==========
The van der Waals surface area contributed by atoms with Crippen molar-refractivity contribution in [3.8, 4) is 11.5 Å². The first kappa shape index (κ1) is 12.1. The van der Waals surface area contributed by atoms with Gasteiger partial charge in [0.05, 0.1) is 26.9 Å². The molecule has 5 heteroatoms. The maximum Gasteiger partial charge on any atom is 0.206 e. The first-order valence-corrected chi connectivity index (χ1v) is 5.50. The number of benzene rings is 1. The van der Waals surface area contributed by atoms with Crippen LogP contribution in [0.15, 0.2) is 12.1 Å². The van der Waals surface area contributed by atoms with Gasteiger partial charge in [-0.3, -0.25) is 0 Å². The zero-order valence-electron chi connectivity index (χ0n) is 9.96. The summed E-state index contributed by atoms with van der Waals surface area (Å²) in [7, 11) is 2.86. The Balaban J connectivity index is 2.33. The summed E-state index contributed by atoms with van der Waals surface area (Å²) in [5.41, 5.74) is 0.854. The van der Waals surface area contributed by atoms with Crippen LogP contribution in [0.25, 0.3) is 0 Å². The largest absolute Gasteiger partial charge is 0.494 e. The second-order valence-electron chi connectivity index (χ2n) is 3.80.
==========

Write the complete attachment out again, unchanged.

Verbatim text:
The van der Waals surface area contributed by atoms with Crippen molar-refractivity contribution in [3.8, 4) is 11.5 Å². The first kappa shape index (κ1) is 12.1. The van der Waals surface area contributed by atoms with Gasteiger partial charge in [0.05, 0.1) is 26.9 Å². The molecule has 5 heteroatoms. The maximum Gasteiger partial charge on any atom is 0.206 e. The first-order valence-corrected chi connectivity index (χ1v) is 5.50. The number of benzene rings is 1. The van der Waals surface area contributed by atoms with Crippen LogP contribution in [0.15, 0.2) is 12.1 Å². The van der Waals surface area contributed by atoms with Gasteiger partial charge in [-0.3, -0.25) is 0 Å². The zero-order valence-electron chi connectivity index (χ0n) is 9.96. The summed E-state index contributed by atoms with van der Waals surface area (Å²) in [7, 11) is 2.86. The Balaban J connectivity index is 2.33. The summed E-state index contributed by atoms with van der Waals surface area (Å²) in [5.41, 5.74) is 0.854. The van der Waals surface area contributed by atoms with Crippen LogP contribution in [0.25, 0.3) is 0 Å². The largest absolute Gasteiger partial charge is 0.494 e. The second-order valence-electron chi connectivity index (χ2n) is 3.80.